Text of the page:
Inheritance Tax

Inheritance Tax

Capital Acquisition Tax (‘CAT’) is the official name for Gift or Inheritance Tax. It applies to all property and assets that are passed on to beneficiaries.

We advise on all aspects of gifts and inheritances tax. Understanding inheritance tax in Ireland can be complex, especially when dealing with various aspects like capital acquisition tax, thresholds, and potential exemptions.

How Much is Inheritance Tax in Ireland?

Currently the standard rate for inheritance tax in Ireland is 33%

However, the amount of inheritance tax in Ireland depends on several factors, including the value of the inherited property and the relationship between the benefactor (person providing the inheritance) and the beneficiary (person receiving the inheritance) and valuation dates.

Inheritance Tax Rates and Thresholds in Ireland

Inheritance tax rates in Ireland are determined by the relationship between the benefactor (the giver) and the beneficiary (the receiver).

There are different threshold levels beyond which the tax applies. It applies to all property and assets that are passed on to beneficiaries

Tax-Free Thresholds

Group A: €335,000

This threshold applies to beneficiaries who are:

  • A child, including adopted, step-, or foster children (in certain circumstances), of the benefactor or the benefactor’s civil partner/spouse
  • A parent inheriting an absolute interest of an inheritance on the death of your child
  • A minor grandchild of the deceased benefactor if their child (your parent) is also deceased

    Group B: €32,500

    This threshold applies to beneficiaries who are:

    • A parent of the benefactor, where you receive a limited interest or a gift
    • Siblings, nieces and nephews of the benefactor
    • Children of a brother or sister of the benefactor

    A lineal ancestor, such as a grandchild of the benefactor

    Group C: €16,250

    This threshold applies to beneficiaries who have a relationship to the benefactor on the date of the gift or inheritance that is not covered by the above groups.

    Some Reliefs and Exemptions:

    • Gifts or inheritances from a spouse or civil partner are exempt.
    • Business Relief
    • Agricultural Relief
    • Gift or inheritance of a house that has been your main residence (Dwelling house exemption).
    • Small gift exemption of €3,000 per year

      Dwelling house exemption

      If you inherit a house and qualify under the dwelling house exemption, you will not be liable for Capital Acquisitions Tax (CAT).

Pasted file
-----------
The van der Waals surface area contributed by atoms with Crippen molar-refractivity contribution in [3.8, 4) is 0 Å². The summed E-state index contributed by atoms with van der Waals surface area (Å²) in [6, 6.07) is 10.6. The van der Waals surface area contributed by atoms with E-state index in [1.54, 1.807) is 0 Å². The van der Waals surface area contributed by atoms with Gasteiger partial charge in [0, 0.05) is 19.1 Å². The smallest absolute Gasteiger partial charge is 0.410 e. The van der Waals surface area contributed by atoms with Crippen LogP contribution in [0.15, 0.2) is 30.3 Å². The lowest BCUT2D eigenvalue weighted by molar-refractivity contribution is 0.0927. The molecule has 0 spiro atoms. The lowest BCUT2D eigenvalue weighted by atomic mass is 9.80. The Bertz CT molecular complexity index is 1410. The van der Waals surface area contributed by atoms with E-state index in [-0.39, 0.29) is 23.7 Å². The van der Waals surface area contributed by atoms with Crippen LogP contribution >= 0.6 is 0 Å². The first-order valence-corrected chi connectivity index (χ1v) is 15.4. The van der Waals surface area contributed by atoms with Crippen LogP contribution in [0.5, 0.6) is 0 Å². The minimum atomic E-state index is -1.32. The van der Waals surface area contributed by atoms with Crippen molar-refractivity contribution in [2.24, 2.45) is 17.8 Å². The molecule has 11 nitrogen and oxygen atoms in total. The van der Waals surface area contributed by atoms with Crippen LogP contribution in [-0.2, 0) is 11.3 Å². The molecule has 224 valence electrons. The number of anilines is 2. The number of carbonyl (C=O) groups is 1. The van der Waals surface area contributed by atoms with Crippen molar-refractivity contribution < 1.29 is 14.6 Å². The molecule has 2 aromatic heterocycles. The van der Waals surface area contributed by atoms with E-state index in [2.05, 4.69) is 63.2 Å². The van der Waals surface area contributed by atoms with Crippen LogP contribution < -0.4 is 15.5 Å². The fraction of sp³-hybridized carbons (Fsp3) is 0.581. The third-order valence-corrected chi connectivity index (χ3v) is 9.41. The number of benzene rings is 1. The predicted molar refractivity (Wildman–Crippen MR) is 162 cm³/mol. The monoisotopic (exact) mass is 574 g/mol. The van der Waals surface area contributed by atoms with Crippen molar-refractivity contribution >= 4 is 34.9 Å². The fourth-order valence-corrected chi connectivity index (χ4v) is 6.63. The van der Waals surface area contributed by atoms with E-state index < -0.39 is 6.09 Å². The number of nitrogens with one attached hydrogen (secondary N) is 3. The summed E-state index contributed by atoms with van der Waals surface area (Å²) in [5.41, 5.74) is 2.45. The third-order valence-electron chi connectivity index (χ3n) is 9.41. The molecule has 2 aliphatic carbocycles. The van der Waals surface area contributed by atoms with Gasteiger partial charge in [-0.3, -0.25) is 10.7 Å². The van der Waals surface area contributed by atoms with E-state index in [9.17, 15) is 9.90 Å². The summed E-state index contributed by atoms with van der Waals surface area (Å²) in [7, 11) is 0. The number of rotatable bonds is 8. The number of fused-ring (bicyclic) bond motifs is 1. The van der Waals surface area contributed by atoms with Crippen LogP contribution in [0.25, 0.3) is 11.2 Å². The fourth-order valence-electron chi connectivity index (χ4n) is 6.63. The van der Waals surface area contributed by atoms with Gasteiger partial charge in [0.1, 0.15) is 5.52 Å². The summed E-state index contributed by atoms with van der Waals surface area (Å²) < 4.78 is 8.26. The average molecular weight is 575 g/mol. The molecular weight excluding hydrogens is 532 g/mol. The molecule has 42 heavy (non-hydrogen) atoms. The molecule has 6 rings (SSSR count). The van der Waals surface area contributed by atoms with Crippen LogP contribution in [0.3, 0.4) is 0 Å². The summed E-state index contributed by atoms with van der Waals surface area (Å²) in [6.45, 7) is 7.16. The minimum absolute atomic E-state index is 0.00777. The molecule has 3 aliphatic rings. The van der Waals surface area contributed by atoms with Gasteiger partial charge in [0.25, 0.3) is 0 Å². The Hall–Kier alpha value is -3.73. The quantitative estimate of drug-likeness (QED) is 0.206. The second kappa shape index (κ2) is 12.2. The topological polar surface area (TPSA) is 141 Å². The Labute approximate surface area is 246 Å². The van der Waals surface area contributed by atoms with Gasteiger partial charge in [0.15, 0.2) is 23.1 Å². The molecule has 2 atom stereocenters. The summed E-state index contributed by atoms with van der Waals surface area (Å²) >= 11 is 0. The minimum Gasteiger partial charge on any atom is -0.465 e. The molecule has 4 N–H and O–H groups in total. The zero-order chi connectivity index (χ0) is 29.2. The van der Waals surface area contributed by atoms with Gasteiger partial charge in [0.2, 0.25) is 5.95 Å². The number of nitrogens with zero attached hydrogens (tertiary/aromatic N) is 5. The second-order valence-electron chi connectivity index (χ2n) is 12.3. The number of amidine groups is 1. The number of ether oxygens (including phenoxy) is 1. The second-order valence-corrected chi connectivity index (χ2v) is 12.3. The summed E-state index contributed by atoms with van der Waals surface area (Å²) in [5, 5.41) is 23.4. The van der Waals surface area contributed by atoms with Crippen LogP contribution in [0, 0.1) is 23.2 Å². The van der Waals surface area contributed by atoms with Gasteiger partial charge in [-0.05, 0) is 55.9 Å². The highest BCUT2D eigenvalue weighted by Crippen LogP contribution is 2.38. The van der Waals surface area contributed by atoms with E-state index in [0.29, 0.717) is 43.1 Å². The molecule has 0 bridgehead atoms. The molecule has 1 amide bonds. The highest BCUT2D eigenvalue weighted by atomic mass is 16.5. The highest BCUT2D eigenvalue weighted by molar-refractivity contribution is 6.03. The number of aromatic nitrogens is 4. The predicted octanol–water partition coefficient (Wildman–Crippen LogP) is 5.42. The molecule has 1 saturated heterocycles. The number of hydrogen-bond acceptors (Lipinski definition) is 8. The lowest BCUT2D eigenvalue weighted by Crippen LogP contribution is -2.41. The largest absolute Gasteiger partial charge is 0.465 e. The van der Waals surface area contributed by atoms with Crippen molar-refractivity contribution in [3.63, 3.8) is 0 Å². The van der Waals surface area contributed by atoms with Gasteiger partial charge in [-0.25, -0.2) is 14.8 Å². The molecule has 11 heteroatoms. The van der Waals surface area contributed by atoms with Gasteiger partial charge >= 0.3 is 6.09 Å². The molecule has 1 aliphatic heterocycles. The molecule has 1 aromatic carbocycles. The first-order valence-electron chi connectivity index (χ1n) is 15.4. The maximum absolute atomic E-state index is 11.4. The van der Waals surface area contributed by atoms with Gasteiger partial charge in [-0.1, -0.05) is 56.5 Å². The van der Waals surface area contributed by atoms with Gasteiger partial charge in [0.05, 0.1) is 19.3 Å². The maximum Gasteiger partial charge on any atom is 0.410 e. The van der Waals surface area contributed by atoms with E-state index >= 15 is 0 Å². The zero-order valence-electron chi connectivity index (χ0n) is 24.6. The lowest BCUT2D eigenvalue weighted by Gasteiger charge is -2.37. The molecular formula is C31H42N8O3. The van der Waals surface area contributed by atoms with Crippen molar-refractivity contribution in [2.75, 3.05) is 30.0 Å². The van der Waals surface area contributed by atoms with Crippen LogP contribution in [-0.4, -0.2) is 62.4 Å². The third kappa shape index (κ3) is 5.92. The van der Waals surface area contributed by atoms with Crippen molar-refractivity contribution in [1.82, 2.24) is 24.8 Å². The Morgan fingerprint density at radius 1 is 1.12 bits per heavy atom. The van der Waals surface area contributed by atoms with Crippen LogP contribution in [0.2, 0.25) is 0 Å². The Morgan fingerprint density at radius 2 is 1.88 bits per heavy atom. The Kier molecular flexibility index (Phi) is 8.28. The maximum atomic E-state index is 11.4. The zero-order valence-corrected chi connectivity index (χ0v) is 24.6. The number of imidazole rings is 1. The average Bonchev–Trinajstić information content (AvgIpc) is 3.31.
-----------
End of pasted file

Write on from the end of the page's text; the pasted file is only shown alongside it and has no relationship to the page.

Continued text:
The rules surrounding this exemption are:

      • The home must be the main residence of the person who has died.
      • The individual inheriting the home must have lived there for three years before the homeowner’s death.
      • The individual inheriting the home must remain living in the home for six years after it is inherited.
      • The individual inheriting the home must not have an interest in any other property. This also includes any other properties that may be part of the same inheritance.

      However, the above stipulations do not apply if:

      • You are over age 65 at the time of inheritance, or
      • Are required because of employment to live elsewhere, or
      • You are required to live elsewhere because of your physical or mental state as certified by a doctor.

      Business Relief

      A business is regarded as any activity, trade, or profession which generates income or profits over time. If you inherit a business, you may qualify for business relief. This relief may enable the value of the qualifying business to be reduced by 90% when passed to a beneficiary.

      The beneficiary must retain the business for a minimum period of six years and must ensure certain stipulations are met. If not met, there may be a clawback.

      If you find yourself in this situation it would be advisable to consult the help of an expert with experience in these situations.

      Agricultural Relief

      This is similar to business relief where the value of an agricultural property can be reduced by 90% when passed to a ‘farmer’. 

      To qualify for agricultural relief as a farmer, the value of your agricultural property must:

      • Consist of at least 80% of your total property value on the valuation date.  This is referred to as a ‘farmer test’.

      Revenue provides an in-depth analysis of the rules surrounding agricultural relief and the exemptions attached.

      Favourite Niece/Nephew

      In some cases, a niece or nephew of the deceased may be treated as a child and therefore fall under the €335,000 threshold. There are various conditions that must be met to be eligible for this relief.

      When do you pay and file Inheritance Tax?

      If the valuation date falls between:

      • 1 January and 31 August, you must pay by 31 October of that year
      • 1 September and 31 December, you must pay by 31 October of the following year.

      No Refund, No Fee - Straightforward as that!

      PAYE individuals in receipt of PAYE income only, can avail of our ‘No Refund -No Fee’ policy. If you are due a tax refund our fee will be 10% plus VAT of any tax refund due to you and remember, there is no upfront payment or minimum charges – our fee is only due when you receive your tax refund.